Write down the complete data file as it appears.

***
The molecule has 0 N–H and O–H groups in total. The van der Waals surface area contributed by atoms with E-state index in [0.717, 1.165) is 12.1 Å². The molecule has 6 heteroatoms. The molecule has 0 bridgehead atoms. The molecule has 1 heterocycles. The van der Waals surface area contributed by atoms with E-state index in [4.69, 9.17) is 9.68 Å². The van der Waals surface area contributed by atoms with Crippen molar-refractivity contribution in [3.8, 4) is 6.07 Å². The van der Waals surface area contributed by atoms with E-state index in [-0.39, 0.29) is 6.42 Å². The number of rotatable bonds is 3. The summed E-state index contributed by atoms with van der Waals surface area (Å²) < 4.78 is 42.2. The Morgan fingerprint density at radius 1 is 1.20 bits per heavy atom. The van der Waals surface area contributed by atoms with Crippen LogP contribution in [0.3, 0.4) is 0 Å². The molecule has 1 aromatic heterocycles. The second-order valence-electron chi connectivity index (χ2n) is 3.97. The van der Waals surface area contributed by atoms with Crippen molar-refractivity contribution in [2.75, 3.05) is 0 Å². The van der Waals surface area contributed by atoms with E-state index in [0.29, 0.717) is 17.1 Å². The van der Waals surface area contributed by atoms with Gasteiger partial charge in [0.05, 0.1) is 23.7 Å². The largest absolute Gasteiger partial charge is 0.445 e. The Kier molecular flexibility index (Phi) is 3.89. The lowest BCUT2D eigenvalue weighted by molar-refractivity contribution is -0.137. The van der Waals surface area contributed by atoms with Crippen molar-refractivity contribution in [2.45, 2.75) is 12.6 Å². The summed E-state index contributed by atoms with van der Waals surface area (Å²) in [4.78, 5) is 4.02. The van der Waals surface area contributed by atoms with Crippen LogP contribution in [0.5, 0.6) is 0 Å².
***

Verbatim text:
The molecule has 0 N–H and O–H groups in total. The van der Waals surface area contributed by atoms with E-state index in [0.717, 1.165) is 12.1 Å². The molecule has 6 heteroatoms. The molecule has 0 bridgehead atoms. The molecule has 1 heterocycles. The van der Waals surface area contributed by atoms with E-state index in [4.69, 9.17) is 9.68 Å². The van der Waals surface area contributed by atoms with Crippen molar-refractivity contribution in [3.8, 4) is 6.07 Å². The van der Waals surface area contributed by atoms with E-state index in [-0.39, 0.29) is 6.42 Å². The number of rotatable bonds is 3. The summed E-state index contributed by atoms with van der Waals surface area (Å²) < 4.78 is 42.2. The Morgan fingerprint density at radius 1 is 1.20 bits per heavy atom. The van der Waals surface area contributed by atoms with Crippen LogP contribution in [0.3, 0.4) is 0 Å². The molecule has 1 aromatic heterocycles. The second-order valence-electron chi connectivity index (χ2n) is 3.97. The van der Waals surface area contributed by atoms with Crippen molar-refractivity contribution in [2.75, 3.05) is 0 Å². The van der Waals surface area contributed by atoms with E-state index in [0.29, 0.717) is 17.1 Å². The van der Waals surface area contributed by atoms with Gasteiger partial charge in [0.05, 0.1) is 23.7 Å². The largest absolute Gasteiger partial charge is 0.445 e. The Kier molecular flexibility index (Phi) is 3.89. The lowest BCUT2D eigenvalue weighted by molar-refractivity contribution is -0.137. The van der Waals surface area contributed by atoms with Crippen molar-refractivity contribution in [2.45, 2.75) is 12.6 Å². The summed E-state index contributed by atoms with van der Waals surface area (Å²) in [4.78, 5) is 4.02. The van der Waals surface area contributed by atoms with Crippen LogP contribution in [0.5, 0.6) is 0 Å².